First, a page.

Frances Watt, BEM (1922 – 2003) and Anna Watt, BEM (1924 – 2009) were the younger daughters of David Watt, a Coatbridge steel worker. David came from a musical family and used the stage name “Valentine Prince” for his part-time role as ventriloquist and children’s entertainer. As children, Fran and Anna toured Lanarkshire clubs with their father. The pair went on stage as puppeteers from the age of five. Their older sister Lily played the piano and later became their manager.
Fran and Anna attended St Patrick’s Secondary School. After leaving school, they sought success in London. By the late 1940s and ’50s they had achieved success as “The Prince Sisters”, performing on cruise ships and touring international cabaret and supper club circuits during the 1960s.
Despite recognition overseas, the sisters were little-known in Scotland until they changed their stage name to “Fran and Anna” around 1970 and adopted their trademark “tartan kitsch” and charmingly comic style. They reputedly wore their stage outfits daily – even while shopping locally for their messages! Variety star Johnny Beattie has been quoted as saying, “They were always dressed, always on show. I think they went to bed like that.”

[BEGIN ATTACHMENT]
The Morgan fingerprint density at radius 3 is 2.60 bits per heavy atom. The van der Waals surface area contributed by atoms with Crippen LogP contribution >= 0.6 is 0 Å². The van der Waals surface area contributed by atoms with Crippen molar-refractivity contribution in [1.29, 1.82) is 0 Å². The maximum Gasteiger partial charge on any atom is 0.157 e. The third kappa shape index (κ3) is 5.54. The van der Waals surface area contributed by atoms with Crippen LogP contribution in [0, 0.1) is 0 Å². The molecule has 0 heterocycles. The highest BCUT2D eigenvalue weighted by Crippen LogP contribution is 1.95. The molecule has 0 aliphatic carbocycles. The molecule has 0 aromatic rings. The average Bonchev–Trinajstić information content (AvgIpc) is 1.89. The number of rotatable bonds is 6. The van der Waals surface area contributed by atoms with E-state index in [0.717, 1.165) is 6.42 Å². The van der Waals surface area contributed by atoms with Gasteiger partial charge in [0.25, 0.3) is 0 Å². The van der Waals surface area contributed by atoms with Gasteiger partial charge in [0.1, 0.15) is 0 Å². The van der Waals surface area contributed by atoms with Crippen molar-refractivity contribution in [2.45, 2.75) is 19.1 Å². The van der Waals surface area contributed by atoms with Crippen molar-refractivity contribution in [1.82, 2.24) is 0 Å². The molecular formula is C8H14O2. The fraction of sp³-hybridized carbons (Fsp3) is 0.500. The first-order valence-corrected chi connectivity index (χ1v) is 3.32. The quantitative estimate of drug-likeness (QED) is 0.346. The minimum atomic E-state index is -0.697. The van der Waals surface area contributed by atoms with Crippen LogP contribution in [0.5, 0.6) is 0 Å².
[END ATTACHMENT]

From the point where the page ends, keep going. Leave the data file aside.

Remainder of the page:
As Fran and Anna, the duo often appeared on Terry Wogan’s television talk show in the 1980s. They also performed regularly on Jack McLaughlin’s STV show Thingummyjig (where they were affectionately nicknamed the “gruesome twosome”) and at the Pavilion Theatre in Glasgow.
In 1989 the sisters were each presented the British Empire Medal (BEM) for services in light entertainment. In their final performance in 2002, Fran and Anna appeared alongside Johnny Beattie and Jack Milroy, accompanied by Gordon Cree on the piano, in “Not Another Hogmanay” at the Pavilion Theatre.
During their lives, Fran and Anna were members of St Augustine’s Roman Catholic Church in Coatbridge and contributed towards many charitable causes. Fran died of pneumonia on 14th October 2003, while Anna died peacefully on 19th February 2009. The sisters are fondly remembered in their hometown and across the wider Lanarkshire area.